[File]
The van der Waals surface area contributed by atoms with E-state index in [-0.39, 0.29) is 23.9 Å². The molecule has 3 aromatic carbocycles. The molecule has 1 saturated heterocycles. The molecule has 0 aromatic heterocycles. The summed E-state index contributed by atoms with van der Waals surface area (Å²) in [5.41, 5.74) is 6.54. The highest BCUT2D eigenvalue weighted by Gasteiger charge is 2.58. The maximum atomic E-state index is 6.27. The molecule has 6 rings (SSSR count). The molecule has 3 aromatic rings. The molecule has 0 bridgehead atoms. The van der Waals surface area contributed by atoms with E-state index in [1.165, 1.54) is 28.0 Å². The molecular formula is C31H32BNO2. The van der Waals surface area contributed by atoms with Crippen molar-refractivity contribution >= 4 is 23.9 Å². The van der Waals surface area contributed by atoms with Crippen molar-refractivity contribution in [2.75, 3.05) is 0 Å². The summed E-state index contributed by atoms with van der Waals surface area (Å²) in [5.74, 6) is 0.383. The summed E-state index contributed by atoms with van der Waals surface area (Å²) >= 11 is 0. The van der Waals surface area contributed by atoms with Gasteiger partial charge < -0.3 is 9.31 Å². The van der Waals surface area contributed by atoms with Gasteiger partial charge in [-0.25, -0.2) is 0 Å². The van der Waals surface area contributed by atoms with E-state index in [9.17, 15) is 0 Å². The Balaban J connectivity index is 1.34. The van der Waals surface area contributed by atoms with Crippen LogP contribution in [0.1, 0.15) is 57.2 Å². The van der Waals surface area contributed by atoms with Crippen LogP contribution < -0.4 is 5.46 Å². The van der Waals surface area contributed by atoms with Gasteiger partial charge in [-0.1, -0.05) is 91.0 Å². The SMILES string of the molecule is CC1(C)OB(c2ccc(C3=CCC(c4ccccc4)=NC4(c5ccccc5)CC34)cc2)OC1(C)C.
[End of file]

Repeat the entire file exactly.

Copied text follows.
The van der Waals surface area contributed by atoms with E-state index in [-0.39, 0.29) is 23.9 Å². The molecule has 3 aromatic carbocycles. The molecule has 1 saturated heterocycles. The molecule has 0 aromatic heterocycles. The summed E-state index contributed by atoms with van der Waals surface area (Å²) in [5.41, 5.74) is 6.54. The highest BCUT2D eigenvalue weighted by Gasteiger charge is 2.58. The maximum atomic E-state index is 6.27. The molecule has 6 rings (SSSR count). The molecule has 3 aromatic rings. The molecule has 0 bridgehead atoms. The van der Waals surface area contributed by atoms with E-state index in [1.165, 1.54) is 28.0 Å². The molecular formula is C31H32BNO2. The van der Waals surface area contributed by atoms with Crippen molar-refractivity contribution >= 4 is 23.9 Å². The van der Waals surface area contributed by atoms with Crippen molar-refractivity contribution in [2.75, 3.05) is 0 Å². The summed E-state index contributed by atoms with van der Waals surface area (Å²) in [5.74, 6) is 0.383. The summed E-state index contributed by atoms with van der Waals surface area (Å²) >= 11 is 0. The van der Waals surface area contributed by atoms with Gasteiger partial charge < -0.3 is 9.31 Å². The van der Waals surface area contributed by atoms with Gasteiger partial charge in [-0.25, -0.2) is 0 Å². The van der Waals surface area contributed by atoms with E-state index in [9.17, 15) is 0 Å². The Balaban J connectivity index is 1.34. The van der Waals surface area contributed by atoms with Crippen LogP contribution in [0.1, 0.15) is 57.2 Å². The van der Waals surface area contributed by atoms with Crippen LogP contribution < -0.4 is 5.46 Å². The van der Waals surface area contributed by atoms with Gasteiger partial charge in [-0.1, -0.05) is 91.0 Å². The SMILES string of the molecule is CC1(C)OB(c2ccc(C3=CCC(c4ccccc4)=NC4(c5ccccc5)CC34)cc2)OC1(C)C.